The Internet Corporation for Assigned Names and Numbers (ICANN) after years of discussion has finally decided to allow new custom generic top-level domains. Applications for the first round will open on January 12, 2012 and will close on April 12, 2012. New gTLD’s should be operational by November 2013.
Top Level Domians (TLDs) with two letters (such as .de, .mx, and .jp) have been established for over 250 countries and external territories and are referred to as "country-code" TLDs or "ccTLDs". They are delegated to designated managers, who operate the ccTLDs according to local policies that are adapted to best meet the economic, cultural, linguistic, and legal circumstances of the country or territory involved. Most TLDs with three or more characters are referred to as "generic" TLDs, or "gTLDs". In the 1980s, seven gTLDs (.com, .edu, .gov, .int, .mil, .net, and .org) were created. Domain names may be registered in three of these (.com, .net, and .org) without restriction; the other four have limited purposes. Now there will be waves of new gTLDs available for almost every conceivable purpose.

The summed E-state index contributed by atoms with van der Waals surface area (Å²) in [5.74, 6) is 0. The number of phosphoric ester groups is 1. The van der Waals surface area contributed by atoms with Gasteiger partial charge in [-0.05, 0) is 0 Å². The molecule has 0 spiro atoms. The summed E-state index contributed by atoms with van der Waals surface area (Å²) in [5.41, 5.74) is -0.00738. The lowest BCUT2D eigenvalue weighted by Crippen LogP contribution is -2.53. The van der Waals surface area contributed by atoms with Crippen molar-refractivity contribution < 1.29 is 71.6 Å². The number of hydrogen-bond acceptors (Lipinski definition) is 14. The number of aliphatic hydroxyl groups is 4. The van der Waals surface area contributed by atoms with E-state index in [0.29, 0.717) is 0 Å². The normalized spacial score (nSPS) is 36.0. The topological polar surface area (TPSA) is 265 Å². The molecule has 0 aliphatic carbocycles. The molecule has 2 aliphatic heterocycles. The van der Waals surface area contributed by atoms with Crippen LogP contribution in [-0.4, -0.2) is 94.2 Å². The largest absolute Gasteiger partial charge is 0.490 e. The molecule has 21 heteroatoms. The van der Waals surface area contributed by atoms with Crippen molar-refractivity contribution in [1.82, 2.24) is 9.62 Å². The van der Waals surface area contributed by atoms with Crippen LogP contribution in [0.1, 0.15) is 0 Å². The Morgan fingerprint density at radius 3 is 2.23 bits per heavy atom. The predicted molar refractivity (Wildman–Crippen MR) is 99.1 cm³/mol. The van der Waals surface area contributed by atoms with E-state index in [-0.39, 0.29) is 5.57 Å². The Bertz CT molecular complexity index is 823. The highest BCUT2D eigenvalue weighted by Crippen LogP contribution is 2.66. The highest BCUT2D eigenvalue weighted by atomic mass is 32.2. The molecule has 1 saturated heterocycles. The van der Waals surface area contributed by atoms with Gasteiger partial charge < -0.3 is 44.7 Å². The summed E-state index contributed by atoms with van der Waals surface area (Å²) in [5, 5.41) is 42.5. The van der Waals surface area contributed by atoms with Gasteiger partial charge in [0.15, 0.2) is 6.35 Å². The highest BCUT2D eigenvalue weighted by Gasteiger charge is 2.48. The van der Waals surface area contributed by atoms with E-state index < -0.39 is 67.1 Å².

This could open things up quite a bit as anyone will be able to register virtually any word or phrase in almost any language or script as a gTLD. This could also provide some additional level of security for some industries. As David Talbot said in the MIT Technology Review:
A specialized top-level domain such as .bank might be secured with domain name security called DNS-SEC which verifies that a domain name seen by a user corresponds to the numerical computer address assigned to a bank's servers. This would require an additional vetting process for any company that applied for a .bank domain name. But then users could feel particularly confident that the site they are viewing is legitimate.While there are concerns that new Top Level Domains could introduce confusion and possible security risks, I still think that there are some potential benefits and the risks could be mitigated. For one thing the $185,000.00 non-refundable cost would be a barrier. I am also confident that ICANN will have strong policies in place and agree that they are making the right move. This will ultimately be a good thing for the Internet.
I and some others have proposed for some time that healthcare would benefit from a gTLD of it's own. At the time Wes Rishel made some good arguments against the idea on his blog, but I have still thought that the idea has merit. As John Halamka points out on his blog the HIT Standards Committee has reconsidered a Top Level Domain for healthcare but it was decided that this may be considered in the future, but there is no need to implement one now. I would say that if there are going to be plans to implement this in the future the time to begin planning is now.